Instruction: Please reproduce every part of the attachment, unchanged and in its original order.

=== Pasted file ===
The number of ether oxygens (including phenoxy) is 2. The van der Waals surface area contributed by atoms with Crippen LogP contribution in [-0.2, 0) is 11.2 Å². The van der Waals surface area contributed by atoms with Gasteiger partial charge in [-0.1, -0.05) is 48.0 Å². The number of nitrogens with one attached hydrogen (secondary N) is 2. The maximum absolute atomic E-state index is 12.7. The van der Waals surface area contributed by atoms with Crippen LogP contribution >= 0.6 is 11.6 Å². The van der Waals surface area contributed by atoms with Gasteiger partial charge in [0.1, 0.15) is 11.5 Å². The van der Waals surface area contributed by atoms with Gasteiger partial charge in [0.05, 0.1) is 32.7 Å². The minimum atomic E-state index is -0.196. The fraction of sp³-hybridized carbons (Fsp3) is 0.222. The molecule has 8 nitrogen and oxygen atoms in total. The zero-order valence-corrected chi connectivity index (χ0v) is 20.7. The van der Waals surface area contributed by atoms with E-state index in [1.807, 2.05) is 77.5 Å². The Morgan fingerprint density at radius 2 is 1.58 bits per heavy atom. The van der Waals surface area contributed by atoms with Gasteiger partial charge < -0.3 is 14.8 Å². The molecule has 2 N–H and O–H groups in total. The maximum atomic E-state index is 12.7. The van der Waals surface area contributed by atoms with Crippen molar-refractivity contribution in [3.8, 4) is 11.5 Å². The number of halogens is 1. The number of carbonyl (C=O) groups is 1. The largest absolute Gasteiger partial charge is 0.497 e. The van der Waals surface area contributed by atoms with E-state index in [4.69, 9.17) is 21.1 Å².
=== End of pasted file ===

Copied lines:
The number of ether oxygens (including phenoxy) is 2. The van der Waals surface area contributed by atoms with Crippen LogP contribution in [-0.2, 0) is 11.2 Å². The van der Waals surface area contributed by atoms with Gasteiger partial charge in [-0.1, -0.05) is 48.0 Å². The number of nitrogens with one attached hydrogen (secondary N) is 2. The maximum absolute atomic E-state index is 12.7. The van der Waals surface area contributed by atoms with Crippen LogP contribution >= 0.6 is 11.6 Å². The van der Waals surface area contributed by atoms with Gasteiger partial charge in [0.1, 0.15) is 11.5 Å². The van der Waals surface area contributed by atoms with Gasteiger partial charge in [0.05, 0.1) is 32.7 Å². The minimum atomic E-state index is -0.196. The fraction of sp³-hybridized carbons (Fsp3) is 0.222. The molecule has 8 nitrogen and oxygen atoms in total. The zero-order valence-corrected chi connectivity index (χ0v) is 20.7. The van der Waals surface area contributed by atoms with E-state index in [1.807, 2.05) is 77.5 Å². The Morgan fingerprint density at radius 2 is 1.58 bits per heavy atom. The van der Waals surface area contributed by atoms with Gasteiger partial charge < -0.3 is 14.8 Å². The molecule has 2 N–H and O–H groups in total. The maximum atomic E-state index is 12.7. The van der Waals surface area contributed by atoms with Crippen molar-refractivity contribution in [3.8, 4) is 11.5 Å². The number of halogens is 1. The number of carbonyl (C=O) groups is 1. The largest absolute Gasteiger partial charge is 0.497 e. The van der Waals surface area contributed by atoms with E-state index in [4.69, 9.17) is 21.1 Å².